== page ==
AIMS AND OBJECTIVES: To explore clinician assessment of patient adherence, and identify strategies to improve adherence assessment practices in haemodialysis settings.
BACKGROUND: Patients with chronic kidney disease undergoing haemodialysis are typically prescribed complex regimens; as such, they are at high risk of medication nonadherence. Current clinical practices focus on prescribing medications, however, little attention is paid to measuring and ensuring patient adherence to their prescribed treatments.
DESIGN: A qualitative study.
METHODS: Semi-structured individual interviews were conducted in November and December 2016, with 12 nurses and six pharmacists, working in Australian haemodialysis settings. The study was conducted and reported in accordance with COREQ guidelines.
RESULTS: Participants were 25-60 years old and had 1-27 years of experience in dialysis. Seven themes related to assessing adherence were identified: prioritization of resources, interplay between workload and available time, awareness of formalized adherence measures and training deficits, concerns about practicality/suitability of adherence measures, communication of assessment services, patient participation, and trust. Three themes related to strategies for improving adherence assessment practices were identified: formalization of adherence assessment process, integration of assessment processes and tools into routine, and use of multidisciplinary support to assess and promote adherence.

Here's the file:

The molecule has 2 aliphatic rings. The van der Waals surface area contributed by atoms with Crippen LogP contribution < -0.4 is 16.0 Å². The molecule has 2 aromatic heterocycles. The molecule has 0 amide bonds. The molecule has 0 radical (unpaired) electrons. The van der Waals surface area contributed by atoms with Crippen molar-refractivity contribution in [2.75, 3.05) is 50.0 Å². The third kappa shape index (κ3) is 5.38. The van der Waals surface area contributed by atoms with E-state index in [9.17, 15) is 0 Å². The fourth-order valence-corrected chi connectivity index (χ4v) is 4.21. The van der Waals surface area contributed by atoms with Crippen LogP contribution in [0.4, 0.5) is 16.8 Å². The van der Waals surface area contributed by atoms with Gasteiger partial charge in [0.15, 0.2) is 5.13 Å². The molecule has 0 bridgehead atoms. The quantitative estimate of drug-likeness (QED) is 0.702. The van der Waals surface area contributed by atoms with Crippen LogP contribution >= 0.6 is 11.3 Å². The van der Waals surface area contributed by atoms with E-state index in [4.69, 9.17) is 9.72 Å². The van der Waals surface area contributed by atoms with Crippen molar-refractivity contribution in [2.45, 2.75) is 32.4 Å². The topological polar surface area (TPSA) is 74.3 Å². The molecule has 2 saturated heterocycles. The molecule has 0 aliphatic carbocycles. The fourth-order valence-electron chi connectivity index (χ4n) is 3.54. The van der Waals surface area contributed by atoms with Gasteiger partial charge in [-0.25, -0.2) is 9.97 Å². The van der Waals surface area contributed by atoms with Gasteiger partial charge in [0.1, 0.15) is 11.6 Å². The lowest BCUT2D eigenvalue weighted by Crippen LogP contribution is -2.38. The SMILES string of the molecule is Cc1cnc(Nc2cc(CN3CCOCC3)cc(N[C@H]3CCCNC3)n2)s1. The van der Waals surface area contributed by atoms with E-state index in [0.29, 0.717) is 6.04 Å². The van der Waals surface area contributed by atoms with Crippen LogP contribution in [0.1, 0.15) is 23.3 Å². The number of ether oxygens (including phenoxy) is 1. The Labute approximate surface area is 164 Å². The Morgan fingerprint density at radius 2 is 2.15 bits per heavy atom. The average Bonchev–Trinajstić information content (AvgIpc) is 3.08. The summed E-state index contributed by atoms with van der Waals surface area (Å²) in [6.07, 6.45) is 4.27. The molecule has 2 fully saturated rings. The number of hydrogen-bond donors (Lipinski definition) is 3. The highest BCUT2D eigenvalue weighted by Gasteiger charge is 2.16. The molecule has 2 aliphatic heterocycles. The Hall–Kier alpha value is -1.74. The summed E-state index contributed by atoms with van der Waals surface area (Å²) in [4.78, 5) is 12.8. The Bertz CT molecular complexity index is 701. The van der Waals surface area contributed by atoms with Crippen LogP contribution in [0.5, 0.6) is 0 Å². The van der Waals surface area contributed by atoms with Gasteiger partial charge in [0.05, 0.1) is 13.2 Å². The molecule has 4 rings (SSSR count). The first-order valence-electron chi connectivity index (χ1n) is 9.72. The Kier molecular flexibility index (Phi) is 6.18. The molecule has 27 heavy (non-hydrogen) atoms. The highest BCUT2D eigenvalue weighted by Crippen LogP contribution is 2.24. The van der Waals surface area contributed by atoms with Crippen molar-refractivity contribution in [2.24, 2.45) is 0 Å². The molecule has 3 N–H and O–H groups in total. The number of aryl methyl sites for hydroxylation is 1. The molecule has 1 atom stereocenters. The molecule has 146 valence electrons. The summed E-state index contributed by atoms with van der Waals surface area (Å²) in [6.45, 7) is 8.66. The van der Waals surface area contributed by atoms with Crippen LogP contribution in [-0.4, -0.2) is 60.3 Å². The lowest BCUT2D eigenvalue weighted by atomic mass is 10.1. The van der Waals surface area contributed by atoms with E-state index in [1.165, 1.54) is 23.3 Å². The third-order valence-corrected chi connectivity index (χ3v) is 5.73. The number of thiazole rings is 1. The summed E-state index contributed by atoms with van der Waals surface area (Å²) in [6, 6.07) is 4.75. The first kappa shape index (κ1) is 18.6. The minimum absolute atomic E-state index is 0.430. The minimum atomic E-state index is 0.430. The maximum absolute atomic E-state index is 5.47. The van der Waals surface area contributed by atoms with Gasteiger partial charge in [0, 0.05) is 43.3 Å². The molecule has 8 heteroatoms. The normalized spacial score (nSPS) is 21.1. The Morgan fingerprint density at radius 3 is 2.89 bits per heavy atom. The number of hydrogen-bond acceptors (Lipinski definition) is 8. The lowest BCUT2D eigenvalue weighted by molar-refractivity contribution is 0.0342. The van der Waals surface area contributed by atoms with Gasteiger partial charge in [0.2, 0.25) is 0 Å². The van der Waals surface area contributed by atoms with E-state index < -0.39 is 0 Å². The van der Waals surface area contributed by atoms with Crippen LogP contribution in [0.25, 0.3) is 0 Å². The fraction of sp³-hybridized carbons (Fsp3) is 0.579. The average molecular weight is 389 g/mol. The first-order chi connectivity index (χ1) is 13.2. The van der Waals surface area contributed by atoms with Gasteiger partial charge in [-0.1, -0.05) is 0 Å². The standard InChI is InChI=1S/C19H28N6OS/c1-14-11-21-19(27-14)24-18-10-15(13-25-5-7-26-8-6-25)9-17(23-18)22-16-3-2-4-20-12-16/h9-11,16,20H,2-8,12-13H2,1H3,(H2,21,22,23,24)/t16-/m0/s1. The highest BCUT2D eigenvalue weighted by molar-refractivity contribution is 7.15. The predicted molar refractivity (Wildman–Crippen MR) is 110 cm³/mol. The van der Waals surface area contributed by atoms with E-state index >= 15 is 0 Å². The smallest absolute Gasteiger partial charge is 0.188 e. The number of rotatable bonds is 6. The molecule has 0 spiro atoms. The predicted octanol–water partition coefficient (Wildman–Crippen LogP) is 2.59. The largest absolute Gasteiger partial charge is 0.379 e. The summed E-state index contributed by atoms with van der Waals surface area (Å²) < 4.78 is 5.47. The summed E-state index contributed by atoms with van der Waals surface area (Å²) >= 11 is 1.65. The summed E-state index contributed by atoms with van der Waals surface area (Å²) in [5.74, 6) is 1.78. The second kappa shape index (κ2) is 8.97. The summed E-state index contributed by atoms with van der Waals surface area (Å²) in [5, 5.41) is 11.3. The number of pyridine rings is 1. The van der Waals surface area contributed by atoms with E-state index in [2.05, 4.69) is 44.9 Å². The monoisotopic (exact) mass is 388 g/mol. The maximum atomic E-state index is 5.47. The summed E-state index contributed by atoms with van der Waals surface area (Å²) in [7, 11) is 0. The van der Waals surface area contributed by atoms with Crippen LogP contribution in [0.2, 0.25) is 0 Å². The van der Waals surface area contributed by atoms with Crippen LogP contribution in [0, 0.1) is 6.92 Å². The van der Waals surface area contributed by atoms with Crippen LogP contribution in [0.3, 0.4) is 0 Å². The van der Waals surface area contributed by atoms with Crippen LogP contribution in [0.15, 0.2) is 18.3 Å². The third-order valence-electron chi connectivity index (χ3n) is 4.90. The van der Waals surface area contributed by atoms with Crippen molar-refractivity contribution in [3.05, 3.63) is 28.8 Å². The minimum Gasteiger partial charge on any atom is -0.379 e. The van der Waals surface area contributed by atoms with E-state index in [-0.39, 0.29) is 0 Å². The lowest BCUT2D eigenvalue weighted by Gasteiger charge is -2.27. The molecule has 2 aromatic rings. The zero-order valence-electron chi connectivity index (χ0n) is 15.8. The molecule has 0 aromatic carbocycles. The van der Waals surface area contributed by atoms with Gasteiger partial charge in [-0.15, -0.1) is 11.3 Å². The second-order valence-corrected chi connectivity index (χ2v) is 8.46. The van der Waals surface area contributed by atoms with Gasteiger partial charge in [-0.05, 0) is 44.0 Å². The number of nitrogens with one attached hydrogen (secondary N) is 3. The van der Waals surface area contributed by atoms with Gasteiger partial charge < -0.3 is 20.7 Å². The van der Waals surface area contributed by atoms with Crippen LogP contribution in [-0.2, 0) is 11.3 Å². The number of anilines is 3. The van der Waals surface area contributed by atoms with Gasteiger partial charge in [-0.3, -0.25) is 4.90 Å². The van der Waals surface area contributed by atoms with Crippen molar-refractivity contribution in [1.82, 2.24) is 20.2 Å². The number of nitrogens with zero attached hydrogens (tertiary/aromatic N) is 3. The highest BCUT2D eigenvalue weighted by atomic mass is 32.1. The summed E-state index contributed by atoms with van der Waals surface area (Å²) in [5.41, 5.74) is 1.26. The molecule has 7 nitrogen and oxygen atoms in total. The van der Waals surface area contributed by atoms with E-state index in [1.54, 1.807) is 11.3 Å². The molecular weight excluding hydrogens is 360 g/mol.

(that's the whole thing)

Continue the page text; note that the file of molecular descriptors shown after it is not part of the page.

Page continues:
CONCLUSIONS: Current adherence assessment practices could be improved through formalization and integration of the assessment process into dialysis unit policy/procedures. Additionally, as barriers to assessing adherence were identified at organizational, professional and patient levels, there is a need to address barriers from each level in order to improve adherence assessment practices in haemodialysis settings.
RELEVANCE TO CLINICAL PRACTICE: This qualitative study highlights the challenges and practical ways by which adherence assessment practices could be improved in haemodialysis settings. This would encourage renal clinicians to actively participate in adherence assessment and promotion activities to ensure patients benefit from their therapies. This article is protected by copyright. All rights reserved.